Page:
Once on the island, he replaced another military air controller who was being “rotated out to go home.” For the next six months, he said learned about Hawai’i and its culture through interaction with local folks, finding them as well to be “very patriotic.”

His job required him to “work the tower, which was opened 24 hours a day, seven days week,” Earl recalled.

During his stint, Earl, a tech sergeant at the time, said he ran the tower, made up watch lists and controlled inbound and outbound flights. Some of the planes he helped fly in and out of the airport towed targets for target practice, Earl said.

Earl said he was sent next to Iwo Jima, where the tower chief was killed during a battle on the beach and much equipment was lost.

As a non-commissioned officer then, Earl recalled he was there to replace a tech sergeant to help run an airfield tower that was put up after enemy attacks subsided.

Earl recalled “banzai charges” were launched by enemy stragglers after American troops took the island. In what was considered among the bloodiest battles in the Pacific, about 7,000 U.S. servicemen and 20,000 Japanese troops died in the battle for Iwo Jima.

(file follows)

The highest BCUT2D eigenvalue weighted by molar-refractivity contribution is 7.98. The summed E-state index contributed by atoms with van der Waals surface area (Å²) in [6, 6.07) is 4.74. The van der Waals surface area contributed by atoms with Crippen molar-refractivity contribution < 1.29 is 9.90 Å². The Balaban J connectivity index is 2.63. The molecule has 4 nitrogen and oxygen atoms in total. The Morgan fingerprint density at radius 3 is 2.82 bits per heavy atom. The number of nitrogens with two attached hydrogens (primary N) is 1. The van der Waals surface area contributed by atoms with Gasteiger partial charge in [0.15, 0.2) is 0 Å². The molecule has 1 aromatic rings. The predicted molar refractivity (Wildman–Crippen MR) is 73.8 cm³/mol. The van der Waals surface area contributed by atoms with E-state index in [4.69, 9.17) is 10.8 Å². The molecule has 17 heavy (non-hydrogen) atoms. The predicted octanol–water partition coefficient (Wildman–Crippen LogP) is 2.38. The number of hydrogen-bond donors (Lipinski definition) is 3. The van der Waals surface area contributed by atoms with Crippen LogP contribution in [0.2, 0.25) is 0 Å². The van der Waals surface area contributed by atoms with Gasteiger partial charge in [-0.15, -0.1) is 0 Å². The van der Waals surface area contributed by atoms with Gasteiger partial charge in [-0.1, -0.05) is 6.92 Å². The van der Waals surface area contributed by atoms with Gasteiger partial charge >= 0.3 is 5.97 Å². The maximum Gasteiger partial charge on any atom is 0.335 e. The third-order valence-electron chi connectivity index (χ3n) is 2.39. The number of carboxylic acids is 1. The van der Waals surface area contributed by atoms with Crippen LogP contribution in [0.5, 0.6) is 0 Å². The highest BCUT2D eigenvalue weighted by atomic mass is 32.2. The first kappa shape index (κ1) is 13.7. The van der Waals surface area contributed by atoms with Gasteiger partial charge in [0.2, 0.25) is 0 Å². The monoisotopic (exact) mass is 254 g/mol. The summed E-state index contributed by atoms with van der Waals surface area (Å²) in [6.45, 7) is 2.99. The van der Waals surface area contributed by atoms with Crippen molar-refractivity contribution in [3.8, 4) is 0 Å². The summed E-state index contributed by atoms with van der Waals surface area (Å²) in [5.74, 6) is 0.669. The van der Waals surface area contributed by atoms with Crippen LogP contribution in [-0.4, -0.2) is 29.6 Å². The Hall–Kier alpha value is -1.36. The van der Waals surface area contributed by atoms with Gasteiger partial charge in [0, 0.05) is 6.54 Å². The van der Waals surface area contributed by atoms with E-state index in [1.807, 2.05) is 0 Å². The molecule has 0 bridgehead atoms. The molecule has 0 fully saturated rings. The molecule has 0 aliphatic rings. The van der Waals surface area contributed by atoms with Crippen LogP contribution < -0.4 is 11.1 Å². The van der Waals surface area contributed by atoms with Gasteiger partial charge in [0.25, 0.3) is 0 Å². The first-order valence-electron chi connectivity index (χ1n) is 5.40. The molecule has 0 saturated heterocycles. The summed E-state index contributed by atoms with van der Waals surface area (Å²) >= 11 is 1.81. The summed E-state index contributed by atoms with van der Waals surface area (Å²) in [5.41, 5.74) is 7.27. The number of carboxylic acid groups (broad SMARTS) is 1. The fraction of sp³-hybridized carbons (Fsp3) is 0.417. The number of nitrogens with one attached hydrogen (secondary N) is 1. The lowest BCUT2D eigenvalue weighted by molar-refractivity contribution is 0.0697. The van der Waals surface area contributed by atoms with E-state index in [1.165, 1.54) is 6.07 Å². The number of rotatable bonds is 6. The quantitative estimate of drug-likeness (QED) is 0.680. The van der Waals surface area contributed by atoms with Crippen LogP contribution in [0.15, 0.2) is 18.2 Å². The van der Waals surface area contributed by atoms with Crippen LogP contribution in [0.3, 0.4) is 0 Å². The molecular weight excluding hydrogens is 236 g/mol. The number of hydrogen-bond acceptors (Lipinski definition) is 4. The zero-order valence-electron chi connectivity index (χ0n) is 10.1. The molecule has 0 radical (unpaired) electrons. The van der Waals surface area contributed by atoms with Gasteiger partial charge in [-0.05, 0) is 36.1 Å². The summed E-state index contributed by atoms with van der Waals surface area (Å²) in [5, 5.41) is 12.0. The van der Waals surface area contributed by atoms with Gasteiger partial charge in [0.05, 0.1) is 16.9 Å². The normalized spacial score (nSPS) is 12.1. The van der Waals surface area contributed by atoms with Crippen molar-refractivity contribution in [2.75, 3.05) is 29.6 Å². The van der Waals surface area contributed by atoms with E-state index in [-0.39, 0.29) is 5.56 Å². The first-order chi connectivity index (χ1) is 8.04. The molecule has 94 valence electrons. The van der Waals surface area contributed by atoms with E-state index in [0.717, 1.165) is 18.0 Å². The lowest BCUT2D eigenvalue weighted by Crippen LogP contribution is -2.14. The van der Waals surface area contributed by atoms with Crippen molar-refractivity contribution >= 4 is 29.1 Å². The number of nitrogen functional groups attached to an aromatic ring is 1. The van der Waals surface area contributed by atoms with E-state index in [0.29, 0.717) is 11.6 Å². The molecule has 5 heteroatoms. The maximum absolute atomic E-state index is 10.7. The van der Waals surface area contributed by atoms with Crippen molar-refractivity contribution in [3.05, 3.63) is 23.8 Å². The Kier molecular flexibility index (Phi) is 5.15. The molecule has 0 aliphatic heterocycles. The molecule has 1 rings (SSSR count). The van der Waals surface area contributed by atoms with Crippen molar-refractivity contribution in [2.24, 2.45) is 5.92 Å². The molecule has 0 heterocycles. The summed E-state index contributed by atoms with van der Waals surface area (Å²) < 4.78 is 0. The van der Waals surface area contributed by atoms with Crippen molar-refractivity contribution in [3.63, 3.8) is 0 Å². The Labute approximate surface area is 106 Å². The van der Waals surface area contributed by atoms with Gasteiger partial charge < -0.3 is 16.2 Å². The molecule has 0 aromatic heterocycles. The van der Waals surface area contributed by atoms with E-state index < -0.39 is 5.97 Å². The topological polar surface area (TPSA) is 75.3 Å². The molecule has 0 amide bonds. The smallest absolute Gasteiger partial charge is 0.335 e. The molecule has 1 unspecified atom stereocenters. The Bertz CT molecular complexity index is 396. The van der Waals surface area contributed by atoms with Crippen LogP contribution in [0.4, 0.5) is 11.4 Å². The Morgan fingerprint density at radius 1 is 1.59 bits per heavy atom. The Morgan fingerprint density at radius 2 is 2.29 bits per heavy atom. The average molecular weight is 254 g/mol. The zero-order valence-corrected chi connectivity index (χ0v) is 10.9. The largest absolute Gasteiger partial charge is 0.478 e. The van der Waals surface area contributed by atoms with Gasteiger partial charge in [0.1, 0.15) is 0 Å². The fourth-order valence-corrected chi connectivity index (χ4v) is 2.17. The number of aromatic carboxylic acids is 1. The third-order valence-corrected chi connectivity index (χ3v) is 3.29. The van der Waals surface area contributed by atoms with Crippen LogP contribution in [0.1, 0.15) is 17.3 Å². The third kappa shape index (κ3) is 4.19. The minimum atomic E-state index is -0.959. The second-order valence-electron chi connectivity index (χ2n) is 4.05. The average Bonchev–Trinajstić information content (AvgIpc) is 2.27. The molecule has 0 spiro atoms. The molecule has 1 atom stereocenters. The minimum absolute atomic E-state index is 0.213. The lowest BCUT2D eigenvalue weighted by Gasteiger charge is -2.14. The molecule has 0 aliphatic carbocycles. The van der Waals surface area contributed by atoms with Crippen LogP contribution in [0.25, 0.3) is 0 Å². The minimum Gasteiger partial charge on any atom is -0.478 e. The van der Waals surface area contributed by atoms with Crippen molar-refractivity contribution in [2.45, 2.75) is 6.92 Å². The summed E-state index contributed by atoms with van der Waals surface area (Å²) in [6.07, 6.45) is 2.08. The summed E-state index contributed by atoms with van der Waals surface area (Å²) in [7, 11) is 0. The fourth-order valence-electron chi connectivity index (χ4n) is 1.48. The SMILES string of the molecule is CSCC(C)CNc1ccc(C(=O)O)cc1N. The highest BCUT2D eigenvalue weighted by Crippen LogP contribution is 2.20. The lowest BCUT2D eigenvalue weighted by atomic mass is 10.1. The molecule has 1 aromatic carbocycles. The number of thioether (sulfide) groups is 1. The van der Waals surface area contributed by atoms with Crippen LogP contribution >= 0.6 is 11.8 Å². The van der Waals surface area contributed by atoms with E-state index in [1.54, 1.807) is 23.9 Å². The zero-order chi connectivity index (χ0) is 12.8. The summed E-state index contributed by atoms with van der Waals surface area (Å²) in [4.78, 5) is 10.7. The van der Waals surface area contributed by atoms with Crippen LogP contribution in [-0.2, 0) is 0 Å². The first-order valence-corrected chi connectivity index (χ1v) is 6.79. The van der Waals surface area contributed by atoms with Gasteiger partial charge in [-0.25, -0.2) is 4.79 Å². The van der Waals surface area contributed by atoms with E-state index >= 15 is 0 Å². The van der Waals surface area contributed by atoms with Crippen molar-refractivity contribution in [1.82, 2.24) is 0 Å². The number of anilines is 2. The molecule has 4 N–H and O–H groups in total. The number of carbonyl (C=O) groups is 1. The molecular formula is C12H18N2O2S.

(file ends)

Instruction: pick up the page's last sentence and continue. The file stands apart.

An officer Earl said he had initially traveled with from the U.S.. mainland to Hawai’i in 1942, got him transferred to another military air base on Saipan.

B-29s launched from that island for bombing runs over Japan toward the end of the war. With the war ended, the military offered him the option of helping to set up and run U.S. airplane control towers in Japan. Earl said.

But his thoughts were of home, and because he had earned enough “points,” due to his lengthy tour of duty in the Pacific, Earl said he was in line to go home before others.

After the war, Earl returned to Forth Worth, Texas, but was not able to get his old job back as a civilian air controller.

Instead Earl got a job as an assistant air controller for the Civilian Aviation Agency, the forerunner of the Federal Aviation Administration.

Earl later went to work as a controller in a tower in El Paso, Texas, got married, and stayed at his job for the next 20 years. He later transferred to another control tower in Austin, Texas before retiring.

Earl said his most exciting years as an air controller came, perhaps, during the war years. His family said Earl beams with pride when he talks about his military service on various Pacific islands, particularly on Kaua’i.

“This is the only place in the Pacific he has ever talk about coming back to,” said Earl’s daughter, Vickie. “And we have been here twice.”

Staff writer Lester Chang can be reached at 245-3681 (ext. 225) and lchang@pulitzer.net

0 Comments

Your email address will not be published. Required fields are marked *

*

By participating in online discussions you acknowledge that you have agreed to the TERMS OF SERVICE. An insightful discussion of ideas and viewpoints is encouraged, but comments must be civil and in good taste, with no personal attacks. If your comments are inappropriate, you may be banned from posting. To report comments that you believe do not follow our guidelines, send us an email.